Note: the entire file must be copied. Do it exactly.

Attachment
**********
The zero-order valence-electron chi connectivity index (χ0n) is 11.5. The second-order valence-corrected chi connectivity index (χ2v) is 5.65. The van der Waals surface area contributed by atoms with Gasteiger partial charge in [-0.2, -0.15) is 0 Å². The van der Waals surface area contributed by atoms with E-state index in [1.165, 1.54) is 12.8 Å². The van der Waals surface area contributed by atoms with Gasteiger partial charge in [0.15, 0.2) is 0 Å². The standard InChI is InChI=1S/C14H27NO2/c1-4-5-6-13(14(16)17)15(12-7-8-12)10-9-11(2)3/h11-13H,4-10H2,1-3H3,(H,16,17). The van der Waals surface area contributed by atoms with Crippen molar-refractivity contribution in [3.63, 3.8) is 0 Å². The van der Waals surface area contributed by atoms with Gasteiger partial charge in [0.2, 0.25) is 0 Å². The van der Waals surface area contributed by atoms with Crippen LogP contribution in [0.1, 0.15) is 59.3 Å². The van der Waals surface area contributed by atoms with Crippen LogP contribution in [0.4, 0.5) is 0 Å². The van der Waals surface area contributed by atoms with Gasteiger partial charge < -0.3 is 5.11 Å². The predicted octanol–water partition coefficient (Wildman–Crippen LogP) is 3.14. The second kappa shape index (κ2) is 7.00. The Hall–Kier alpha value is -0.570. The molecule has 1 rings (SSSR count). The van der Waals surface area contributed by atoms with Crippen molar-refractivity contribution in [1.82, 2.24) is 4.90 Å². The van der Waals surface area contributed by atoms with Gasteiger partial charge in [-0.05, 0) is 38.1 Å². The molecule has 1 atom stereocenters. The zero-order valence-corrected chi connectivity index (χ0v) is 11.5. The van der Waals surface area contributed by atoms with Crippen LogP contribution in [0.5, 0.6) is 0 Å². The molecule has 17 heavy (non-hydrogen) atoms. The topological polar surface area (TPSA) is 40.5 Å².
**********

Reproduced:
The zero-order valence-electron chi connectivity index (χ0n) is 11.5. The second-order valence-corrected chi connectivity index (χ2v) is 5.65. The van der Waals surface area contributed by atoms with Gasteiger partial charge in [-0.2, -0.15) is 0 Å². The van der Waals surface area contributed by atoms with E-state index in [1.165, 1.54) is 12.8 Å². The van der Waals surface area contributed by atoms with Gasteiger partial charge in [0.15, 0.2) is 0 Å². The standard InChI is InChI=1S/C14H27NO2/c1-4-5-6-13(14(16)17)15(12-7-8-12)10-9-11(2)3/h11-13H,4-10H2,1-3H3,(H,16,17). The van der Waals surface area contributed by atoms with Crippen molar-refractivity contribution in [3.63, 3.8) is 0 Å². The van der Waals surface area contributed by atoms with Gasteiger partial charge in [0.2, 0.25) is 0 Å². The van der Waals surface area contributed by atoms with Crippen LogP contribution in [0.1, 0.15) is 59.3 Å². The van der Waals surface area contributed by atoms with Crippen LogP contribution in [0.4, 0.5) is 0 Å². The van der Waals surface area contributed by atoms with Gasteiger partial charge < -0.3 is 5.11 Å². The predicted octanol–water partition coefficient (Wildman–Crippen LogP) is 3.14. The second kappa shape index (κ2) is 7.00. The Hall–Kier alpha value is -0.570. The molecule has 1 rings (SSSR count). The van der Waals surface area contributed by atoms with Crippen molar-refractivity contribution in [1.82, 2.24) is 4.90 Å². The van der Waals surface area contributed by atoms with Gasteiger partial charge in [-0.05, 0) is 38.1 Å². The molecule has 1 atom stereocenters. The zero-order valence-corrected chi connectivity index (χ0v) is 11.5. The van der Waals surface area contributed by atoms with Crippen LogP contribution in [0.5, 0.6) is 0 Å². The molecule has 17 heavy (non-hydrogen) atoms. The topological polar surface area (TPSA) is 40.5 Å².